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I need to send a fomatted data to a tcp ip port in my c++/cli program.I have this code with no success

String^ data;
sprintf(data,"L,%02u%02u%02u%02u%02u%02u%03u,%lf %lf\n",rDateTime.uiYear, rDateTime.usiMonth, rDateTime.usiDay,
                rDateTime.usiHour, rDateTime.usiMinute, rDateTime.usiSec, 
                rDateTime.udiUSec / 1000,container[i].first,container[i].second);

I get the error error C2664: 'sprintf' : cannot convert parameter 1 from 'System::String ^' to char *

I want to write it to a string variable std::string.

Can someone provide with some suggestions.If atleast I convert it to System::String^. I can convert it to the std:string using this C++/CLI Converting from System::String^ to std::string. But I dont know how to write the different datatypes to a string^ in c++/cli..

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sprintf would probably be what you're looking for if it's there in cli. –  chris Jul 4 '12 at 3:45
Have you considered System::String::Format? –  reuben Jul 4 '12 at 3:48
@chris.. I tried that before and i edited my question accordingly –  ShivShambo Jul 4 '12 at 3:54
sprintf() is a native C library function, it requires a char[] as the first argument. A System::String is not a char[]. Either use a char[] and convert to String or use String::Format(). You ought to get up to speed on composite string formatting if you plan to write more C++/CLI code. –  Hans Passant Jul 4 '12 at 3:59
@HansPassant Can I give some sample example code. I am just beginning my steps in c++/cli. –  ShivShambo Jul 4 '12 at 4:52

4 Answers 4

up vote 3 down vote accepted

You need to declare a temperory variable with type char*. I am using a fixed array here for demonstration purpose. Since you may have a long string, I suggest you to look at _snprintf to avoid buffer overflow error.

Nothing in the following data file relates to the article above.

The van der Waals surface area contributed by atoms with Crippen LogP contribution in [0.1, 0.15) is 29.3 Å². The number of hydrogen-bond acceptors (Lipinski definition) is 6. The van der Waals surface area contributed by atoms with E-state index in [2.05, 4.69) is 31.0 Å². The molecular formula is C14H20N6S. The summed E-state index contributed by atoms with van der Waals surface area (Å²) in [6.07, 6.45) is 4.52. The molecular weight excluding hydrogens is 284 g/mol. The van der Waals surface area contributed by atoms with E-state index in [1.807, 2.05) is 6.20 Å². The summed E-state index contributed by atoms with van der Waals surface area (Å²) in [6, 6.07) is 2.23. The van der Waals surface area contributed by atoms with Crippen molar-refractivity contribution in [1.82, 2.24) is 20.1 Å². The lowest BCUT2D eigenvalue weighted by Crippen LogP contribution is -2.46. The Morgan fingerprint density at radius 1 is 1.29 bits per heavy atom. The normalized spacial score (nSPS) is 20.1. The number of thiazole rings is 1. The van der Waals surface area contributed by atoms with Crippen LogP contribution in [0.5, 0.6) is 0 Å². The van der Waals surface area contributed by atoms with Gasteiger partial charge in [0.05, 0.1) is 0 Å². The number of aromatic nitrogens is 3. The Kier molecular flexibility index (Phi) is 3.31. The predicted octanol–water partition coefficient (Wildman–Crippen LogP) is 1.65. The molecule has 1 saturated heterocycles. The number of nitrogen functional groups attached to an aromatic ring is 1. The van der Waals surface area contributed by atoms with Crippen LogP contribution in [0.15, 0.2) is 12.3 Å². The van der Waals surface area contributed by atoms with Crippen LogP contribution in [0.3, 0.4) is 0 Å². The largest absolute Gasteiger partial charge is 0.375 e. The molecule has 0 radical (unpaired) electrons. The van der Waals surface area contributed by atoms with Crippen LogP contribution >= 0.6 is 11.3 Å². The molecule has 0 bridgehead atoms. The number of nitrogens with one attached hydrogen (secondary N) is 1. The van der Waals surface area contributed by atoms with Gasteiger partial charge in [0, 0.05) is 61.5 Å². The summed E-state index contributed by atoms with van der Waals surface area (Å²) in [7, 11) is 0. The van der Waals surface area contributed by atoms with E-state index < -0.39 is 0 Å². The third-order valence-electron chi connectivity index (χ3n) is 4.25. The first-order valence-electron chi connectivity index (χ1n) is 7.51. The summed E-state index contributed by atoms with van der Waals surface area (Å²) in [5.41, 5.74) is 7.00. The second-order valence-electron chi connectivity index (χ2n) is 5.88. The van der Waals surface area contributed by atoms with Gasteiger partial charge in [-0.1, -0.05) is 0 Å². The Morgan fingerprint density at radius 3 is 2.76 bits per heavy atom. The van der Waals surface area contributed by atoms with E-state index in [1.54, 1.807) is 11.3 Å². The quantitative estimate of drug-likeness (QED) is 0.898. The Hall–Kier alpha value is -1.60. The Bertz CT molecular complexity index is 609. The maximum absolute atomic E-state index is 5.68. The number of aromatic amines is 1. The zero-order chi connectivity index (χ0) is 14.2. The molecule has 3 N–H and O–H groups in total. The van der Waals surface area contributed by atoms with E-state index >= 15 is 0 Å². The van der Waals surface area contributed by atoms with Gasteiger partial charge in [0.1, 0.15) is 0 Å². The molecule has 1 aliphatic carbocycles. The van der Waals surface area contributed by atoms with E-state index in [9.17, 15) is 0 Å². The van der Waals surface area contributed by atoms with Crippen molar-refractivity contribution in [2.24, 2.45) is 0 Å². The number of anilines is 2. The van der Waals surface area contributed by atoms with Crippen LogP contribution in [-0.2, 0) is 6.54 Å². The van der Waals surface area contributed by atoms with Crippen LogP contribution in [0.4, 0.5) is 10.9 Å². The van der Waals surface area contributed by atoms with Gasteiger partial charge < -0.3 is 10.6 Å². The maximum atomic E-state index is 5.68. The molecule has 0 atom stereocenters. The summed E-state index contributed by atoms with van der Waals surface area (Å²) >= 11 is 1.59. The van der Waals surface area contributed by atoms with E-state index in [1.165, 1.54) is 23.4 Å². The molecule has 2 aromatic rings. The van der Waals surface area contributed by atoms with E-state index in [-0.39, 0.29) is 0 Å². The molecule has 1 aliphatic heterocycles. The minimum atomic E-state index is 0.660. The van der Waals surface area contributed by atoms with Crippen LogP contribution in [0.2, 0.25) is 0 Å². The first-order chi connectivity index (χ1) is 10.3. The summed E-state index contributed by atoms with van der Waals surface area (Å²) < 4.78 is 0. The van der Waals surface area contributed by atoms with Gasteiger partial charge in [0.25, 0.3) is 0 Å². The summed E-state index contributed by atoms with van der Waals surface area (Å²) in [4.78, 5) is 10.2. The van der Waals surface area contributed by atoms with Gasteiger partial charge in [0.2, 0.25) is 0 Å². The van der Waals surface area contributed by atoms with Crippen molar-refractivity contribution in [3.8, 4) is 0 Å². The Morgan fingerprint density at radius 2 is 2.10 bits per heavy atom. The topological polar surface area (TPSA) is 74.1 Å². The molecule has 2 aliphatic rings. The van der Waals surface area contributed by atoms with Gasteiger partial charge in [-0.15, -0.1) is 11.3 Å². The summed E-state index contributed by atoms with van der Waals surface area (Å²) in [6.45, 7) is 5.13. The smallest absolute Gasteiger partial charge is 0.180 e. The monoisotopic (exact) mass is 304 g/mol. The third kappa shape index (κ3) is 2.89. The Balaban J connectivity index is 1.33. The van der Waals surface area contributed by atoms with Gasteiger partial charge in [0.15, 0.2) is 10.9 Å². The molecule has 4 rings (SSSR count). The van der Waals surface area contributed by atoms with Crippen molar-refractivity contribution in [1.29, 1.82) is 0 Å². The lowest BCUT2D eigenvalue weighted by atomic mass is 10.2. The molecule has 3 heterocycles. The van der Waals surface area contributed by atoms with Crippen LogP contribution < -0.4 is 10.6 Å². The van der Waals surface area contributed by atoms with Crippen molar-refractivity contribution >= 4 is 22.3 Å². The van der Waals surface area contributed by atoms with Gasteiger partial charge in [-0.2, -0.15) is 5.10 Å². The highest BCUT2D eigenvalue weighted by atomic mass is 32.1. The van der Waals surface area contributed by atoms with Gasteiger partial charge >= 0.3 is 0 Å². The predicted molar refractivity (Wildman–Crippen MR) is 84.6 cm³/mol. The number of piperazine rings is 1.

After you get your string in char*, you can create a managed System::String using gcnew

char str[1024];

sprintf(str,"L,%02u%02u%02u%02u%02u%02u%03u,%lf %lf\n",rDateTime.uiYear, rDateTime.usiMonth, rDateTime.usiDay, 
            rDateTime.usiHour, rDateTime.usiMinute, rDateTime.usiSec,  
            rDateTime.udiUSec / 1000,container[i].first,container[i].second); 

System::String^ data = gcnew System::String(str); 
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The sprintf() function takes a char array (char *) as it's first argument. If you want to use it in this way, you need to first write into a char array, and then convert it into a string. I don't know about System::String^, but you can convert a char array into an std::string by a simple assigning like this:

char * data = new char[50];
sprintf(data, "Your text goes here");
std::string str = data;

Don't forget to allocate memory for the char array! if you forget it and write something like this:

char * data;
sprintf(data, "Your text goes here");

you are going to get an error. On the other hand, if std::string is suitable for you, you can format it directly using formatting manipulators

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Have you looked at how sprintf works on your platform?

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@Brafford.. yes.. i tried that –  ShivShambo Jul 4 '12 at 3:55

I realize that this is Not The Way To Do It if you are writing new managed code, but if you are porting unmanaged legacy C++ code that works with printf and const char*, there is no reason to rewrite the whole thing Just To Be Right.

This works for me and should safely work for any size string. I use it to wrap some functions that call Trace(...) to give flexibility of having a delegated Action deal with logging messages.

void TraceBase1(const char* prefix, const char* format, va_list argp) {
  if (Logger::m_logDelegate != nullptr) {

    System::String^ message;

    int count = _vscprintf(format,argp) + 1;
    char* buffer = new char[count ];
    try {
        message =  gcnew System::String(buffer);
    finally {
        delete[] buffer;
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